on ghosts and the dead
IT’S probably significant that of the various genres and subgenres of fantastika, it’s the ghost story that remains the most resistant to innovation. Unlike science fiction or fantasy or even horror, all of which interbreed with each other and with more mainstream and staidly realistic genres, the ghost story remains stubbornly stuck in a mode that differs little from the playbook set down by the master of the form, British writer M. R. James, more than a century ago.
Admittedly, some writers, such as China Mieville, whose exquisitely unsettling
is one of the creepiest stories of recent years, have attempted to update the ghost story by seeking out contemporary settings suitable for haunting.
But the renovation is largely superficial, for beneath the surface Mieville’s story differs little from a novel such as Sarah Waters’s
a book that for all its desire to deconstruct the genre cleaves so close to the Jamesian model it is little better than pastiche.
Outwardly, at least, Sadie Jones’s new novel, reads like precisely this sort of pastiche. Set in an Edwardian country manor in the years before World War I, it focuses on the Torringtons: mother Charlotte and her three children, Emerald, Clovis and the neglected youngest, Imogen, or Smudge.
As the novel begins the household is preparing for the departure of Charlotte’s new husband, solicitor Edward Swift, for Manchester, where he aims to secure enough finance to prevent the upkeep of the house from bankrupting them. The house belonged to Charlotte’s first husband and father of Emerald and Clovis, Horace Torrington.
In Edward’s absence, the family is expecting guests: friends of Emerald and a local businessman to celebrate Emerald’s birthday. There are secrets and tensions, of course, of which the money troubles are only one, yet the action properly begins when the visitors arriving from the station are alerted to a horrific train accident not far from the house, and told to expect survivors in need of refuge.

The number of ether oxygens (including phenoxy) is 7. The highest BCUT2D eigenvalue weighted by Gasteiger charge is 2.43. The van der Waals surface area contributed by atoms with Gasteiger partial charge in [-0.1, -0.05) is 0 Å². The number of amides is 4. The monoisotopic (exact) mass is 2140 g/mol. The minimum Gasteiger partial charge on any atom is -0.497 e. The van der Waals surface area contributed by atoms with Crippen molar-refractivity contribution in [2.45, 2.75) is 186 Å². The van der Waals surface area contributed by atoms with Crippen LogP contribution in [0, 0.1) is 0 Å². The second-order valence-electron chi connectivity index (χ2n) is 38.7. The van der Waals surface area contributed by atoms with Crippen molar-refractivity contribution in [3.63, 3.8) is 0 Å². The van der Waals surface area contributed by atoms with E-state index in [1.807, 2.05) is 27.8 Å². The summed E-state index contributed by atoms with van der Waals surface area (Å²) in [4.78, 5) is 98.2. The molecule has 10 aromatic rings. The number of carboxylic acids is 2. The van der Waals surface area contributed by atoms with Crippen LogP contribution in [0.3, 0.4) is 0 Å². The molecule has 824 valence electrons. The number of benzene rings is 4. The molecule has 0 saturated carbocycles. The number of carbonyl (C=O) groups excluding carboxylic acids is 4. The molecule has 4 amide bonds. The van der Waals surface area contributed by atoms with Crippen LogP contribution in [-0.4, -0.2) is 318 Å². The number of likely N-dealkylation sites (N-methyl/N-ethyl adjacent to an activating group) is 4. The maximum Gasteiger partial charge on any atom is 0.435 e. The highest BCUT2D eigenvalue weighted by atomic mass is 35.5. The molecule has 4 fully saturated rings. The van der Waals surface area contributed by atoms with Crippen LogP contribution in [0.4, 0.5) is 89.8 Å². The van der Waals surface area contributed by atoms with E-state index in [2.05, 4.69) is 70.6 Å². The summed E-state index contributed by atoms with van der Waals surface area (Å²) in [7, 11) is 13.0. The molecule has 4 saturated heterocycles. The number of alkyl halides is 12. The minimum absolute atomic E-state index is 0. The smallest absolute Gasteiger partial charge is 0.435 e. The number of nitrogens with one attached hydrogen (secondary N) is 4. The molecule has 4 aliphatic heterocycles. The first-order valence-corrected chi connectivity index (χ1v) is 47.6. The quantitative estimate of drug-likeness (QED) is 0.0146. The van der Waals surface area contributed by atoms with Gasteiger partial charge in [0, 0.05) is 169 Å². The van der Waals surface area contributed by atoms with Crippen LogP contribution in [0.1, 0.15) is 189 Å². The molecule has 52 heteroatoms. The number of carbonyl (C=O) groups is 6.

As dusk falls the survivors begin to arrive, a still and staring mass’’ whose numbers seem to grow inexplicably as the hours pass. Absorbed with the preparations for Emerald’s party, the selfish and self-absorbed Charlotte banishes them to the morning room.
Yet soon afterwards one more passenger arrives, a malefic figure from Charlotte’s past named Charlie Traversham-Beechers, who falls in with Clovis and, securing an invitation to dinner, proceeds to orchestrate a strange and terrifying unravelling of the social order. It’s tempting
as one sense it is, for London-based Jones takes the same sensuous delight in the textures and business of Edwardian life that lends its televisual counterpart much of its pleasure. Certainly it’s not accidental the novel lingers so ecstatically over the rapturously described food, the slippery joints’’ and tender baby flesh’’ of the meals, and the draped silk and embroidered flowers’’ of the wardrobes of the ladies of the house.
But it’s also rather more than that. For as with Jones’s first two novels, and
which were concerned with the THE DEAD SPEAK THROUGH KEYS, MEN TRAP SEAL WOMEN BY STEALING THEIR SKINS, AND MAGICAL ROPES TWIST AND BRISTLE WITH POISON ghost that with its sense of magical transformation and the suspension of the rules of convention is occasionally reminiscent of Shakespeare’s magical forests, but in fact is closer to the imaginings of wild hunts and restless spirits one finds in English folktales and the work of Alan Garner and Penelope Lively.
Jess Richards’s debut novel, is very different. Set on an Orkneyesque island off the coast of a fantasy country rather similar to Scotland, it immerses the reader in a world in which the dead speak through keys, men trap seal women by stealing their skins, and magical ropes twist and bristle with poison.
Told in the alternating voices of two teenage girls, Mary and Morgan, the plot focuses on Mary’s desperate search to locate the boy she believes to be her younger brother after he disappears, a search that not only sets the two girls against their families and the rest of the community but also leads both to uncover truths buried deep in their pasts.
Written in a dense and sometimes musical dialect (‘‘My little brother is sat on my lap. Hims puts hims hands on the table, leans round and looks up at me’’), is a heady brew of fairytale and Freud that owes more than a little to the work of Angela Carter